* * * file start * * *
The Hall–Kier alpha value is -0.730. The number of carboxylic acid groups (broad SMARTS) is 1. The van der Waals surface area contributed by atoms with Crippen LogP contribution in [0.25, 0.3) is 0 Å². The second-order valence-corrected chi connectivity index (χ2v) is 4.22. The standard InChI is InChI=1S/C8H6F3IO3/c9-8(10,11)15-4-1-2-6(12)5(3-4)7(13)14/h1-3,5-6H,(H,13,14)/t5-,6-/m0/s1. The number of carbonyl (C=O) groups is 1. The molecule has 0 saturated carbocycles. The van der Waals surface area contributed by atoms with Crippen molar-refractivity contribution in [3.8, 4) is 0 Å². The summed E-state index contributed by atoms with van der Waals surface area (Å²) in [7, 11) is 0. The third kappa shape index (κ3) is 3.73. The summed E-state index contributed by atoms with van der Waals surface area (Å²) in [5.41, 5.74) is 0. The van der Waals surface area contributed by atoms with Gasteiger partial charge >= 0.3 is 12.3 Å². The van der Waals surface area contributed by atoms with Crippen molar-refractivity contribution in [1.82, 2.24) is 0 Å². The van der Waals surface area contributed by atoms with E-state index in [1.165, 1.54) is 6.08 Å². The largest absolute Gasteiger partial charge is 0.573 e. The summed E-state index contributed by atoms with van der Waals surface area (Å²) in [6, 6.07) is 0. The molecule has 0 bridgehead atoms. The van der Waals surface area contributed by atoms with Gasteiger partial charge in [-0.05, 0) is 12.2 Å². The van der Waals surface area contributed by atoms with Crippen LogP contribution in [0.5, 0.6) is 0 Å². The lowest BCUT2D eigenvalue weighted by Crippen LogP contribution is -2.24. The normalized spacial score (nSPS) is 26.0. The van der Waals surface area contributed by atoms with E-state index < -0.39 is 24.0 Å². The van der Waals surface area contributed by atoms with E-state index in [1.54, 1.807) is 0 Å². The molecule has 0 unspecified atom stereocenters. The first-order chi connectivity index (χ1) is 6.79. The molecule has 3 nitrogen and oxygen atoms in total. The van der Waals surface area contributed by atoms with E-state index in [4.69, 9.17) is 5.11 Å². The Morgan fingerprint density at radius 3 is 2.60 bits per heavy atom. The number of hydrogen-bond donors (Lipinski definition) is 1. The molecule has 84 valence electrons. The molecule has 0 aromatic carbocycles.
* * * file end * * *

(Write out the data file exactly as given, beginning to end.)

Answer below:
The Hall–Kier alpha value is -0.730. The number of carboxylic acid groups (broad SMARTS) is 1. The van der Waals surface area contributed by atoms with Crippen LogP contribution in [0.25, 0.3) is 0 Å². The second-order valence-corrected chi connectivity index (χ2v) is 4.22. The standard InChI is InChI=1S/C8H6F3IO3/c9-8(10,11)15-4-1-2-6(12)5(3-4)7(13)14/h1-3,5-6H,(H,13,14)/t5-,6-/m0/s1. The number of carbonyl (C=O) groups is 1. The molecule has 0 saturated carbocycles. The van der Waals surface area contributed by atoms with Crippen molar-refractivity contribution in [3.8, 4) is 0 Å². The summed E-state index contributed by atoms with van der Waals surface area (Å²) in [7, 11) is 0. The third kappa shape index (κ3) is 3.73. The summed E-state index contributed by atoms with van der Waals surface area (Å²) in [5.41, 5.74) is 0. The van der Waals surface area contributed by atoms with Gasteiger partial charge >= 0.3 is 12.3 Å². The van der Waals surface area contributed by atoms with Crippen molar-refractivity contribution in [1.82, 2.24) is 0 Å². The van der Waals surface area contributed by atoms with E-state index in [1.165, 1.54) is 6.08 Å². The largest absolute Gasteiger partial charge is 0.573 e. The summed E-state index contributed by atoms with van der Waals surface area (Å²) in [6, 6.07) is 0. The molecule has 0 bridgehead atoms. The van der Waals surface area contributed by atoms with Gasteiger partial charge in [-0.05, 0) is 12.2 Å². The van der Waals surface area contributed by atoms with Crippen LogP contribution in [0.5, 0.6) is 0 Å². The lowest BCUT2D eigenvalue weighted by Crippen LogP contribution is -2.24. The normalized spacial score (nSPS) is 26.0. The van der Waals surface area contributed by atoms with E-state index < -0.39 is 24.0 Å². The van der Waals surface area contributed by atoms with E-state index in [1.54, 1.807) is 0 Å². The molecule has 0 unspecified atom stereocenters. The first-order chi connectivity index (χ1) is 6.79. The molecule has 3 nitrogen and oxygen atoms in total. The van der Waals surface area contributed by atoms with E-state index in [4.69, 9.17) is 5.11 Å². The Morgan fingerprint density at radius 3 is 2.60 bits per heavy atom. The number of hydrogen-bond donors (Lipinski definition) is 1. The molecule has 84 valence electrons. The molecule has 0 aromatic carbocycles.